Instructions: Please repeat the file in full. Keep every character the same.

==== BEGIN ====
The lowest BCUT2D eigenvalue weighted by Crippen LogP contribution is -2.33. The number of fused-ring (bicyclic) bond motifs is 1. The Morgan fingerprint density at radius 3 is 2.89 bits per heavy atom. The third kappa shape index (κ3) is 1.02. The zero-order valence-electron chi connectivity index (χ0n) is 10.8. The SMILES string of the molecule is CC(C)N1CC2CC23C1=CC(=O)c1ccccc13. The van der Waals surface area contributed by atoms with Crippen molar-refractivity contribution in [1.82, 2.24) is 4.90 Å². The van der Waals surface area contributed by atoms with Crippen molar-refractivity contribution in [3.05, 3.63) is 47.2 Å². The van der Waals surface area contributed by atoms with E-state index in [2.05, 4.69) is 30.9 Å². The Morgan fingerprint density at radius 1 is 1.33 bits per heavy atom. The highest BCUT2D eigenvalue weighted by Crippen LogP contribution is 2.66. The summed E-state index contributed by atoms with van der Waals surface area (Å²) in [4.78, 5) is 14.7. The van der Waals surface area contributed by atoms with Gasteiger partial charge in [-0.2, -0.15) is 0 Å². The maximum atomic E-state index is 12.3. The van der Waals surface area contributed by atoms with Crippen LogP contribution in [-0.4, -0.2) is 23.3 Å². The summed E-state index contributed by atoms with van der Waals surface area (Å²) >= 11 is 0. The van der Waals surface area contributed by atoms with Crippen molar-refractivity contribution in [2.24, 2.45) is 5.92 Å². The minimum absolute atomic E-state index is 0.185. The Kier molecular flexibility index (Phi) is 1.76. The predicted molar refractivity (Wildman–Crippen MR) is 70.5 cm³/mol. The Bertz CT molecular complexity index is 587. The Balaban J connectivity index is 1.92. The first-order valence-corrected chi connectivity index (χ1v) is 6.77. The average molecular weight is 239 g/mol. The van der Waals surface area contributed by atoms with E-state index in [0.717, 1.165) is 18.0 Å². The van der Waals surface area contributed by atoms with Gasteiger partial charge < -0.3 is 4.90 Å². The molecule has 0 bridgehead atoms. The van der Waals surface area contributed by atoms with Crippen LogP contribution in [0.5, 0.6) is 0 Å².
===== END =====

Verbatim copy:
The lowest BCUT2D eigenvalue weighted by Crippen LogP contribution is -2.33. The number of fused-ring (bicyclic) bond motifs is 1. The Morgan fingerprint density at radius 3 is 2.89 bits per heavy atom. The third kappa shape index (κ3) is 1.02. The zero-order valence-electron chi connectivity index (χ0n) is 10.8. The SMILES string of the molecule is CC(C)N1CC2CC23C1=CC(=O)c1ccccc13. The van der Waals surface area contributed by atoms with Crippen molar-refractivity contribution in [1.82, 2.24) is 4.90 Å². The van der Waals surface area contributed by atoms with Crippen molar-refractivity contribution in [3.05, 3.63) is 47.2 Å². The van der Waals surface area contributed by atoms with E-state index in [2.05, 4.69) is 30.9 Å². The Morgan fingerprint density at radius 1 is 1.33 bits per heavy atom. The highest BCUT2D eigenvalue weighted by Crippen LogP contribution is 2.66. The summed E-state index contributed by atoms with van der Waals surface area (Å²) in [4.78, 5) is 14.7. The van der Waals surface area contributed by atoms with Gasteiger partial charge in [-0.2, -0.15) is 0 Å². The maximum atomic E-state index is 12.3. The van der Waals surface area contributed by atoms with Crippen LogP contribution in [-0.4, -0.2) is 23.3 Å². The summed E-state index contributed by atoms with van der Waals surface area (Å²) >= 11 is 0. The van der Waals surface area contributed by atoms with Crippen molar-refractivity contribution in [2.24, 2.45) is 5.92 Å². The minimum absolute atomic E-state index is 0.185. The Kier molecular flexibility index (Phi) is 1.76. The predicted molar refractivity (Wildman–Crippen MR) is 70.5 cm³/mol. The Bertz CT molecular complexity index is 587. The Balaban J connectivity index is 1.92. The first-order valence-corrected chi connectivity index (χ1v) is 6.77. The average molecular weight is 239 g/mol. The van der Waals surface area contributed by atoms with E-state index in [0.717, 1.165) is 18.0 Å². The van der Waals surface area contributed by atoms with Gasteiger partial charge < -0.3 is 4.90 Å². The molecule has 0 bridgehead atoms. The van der Waals surface area contributed by atoms with Crippen LogP contribution in [0.5, 0.6) is 0 Å².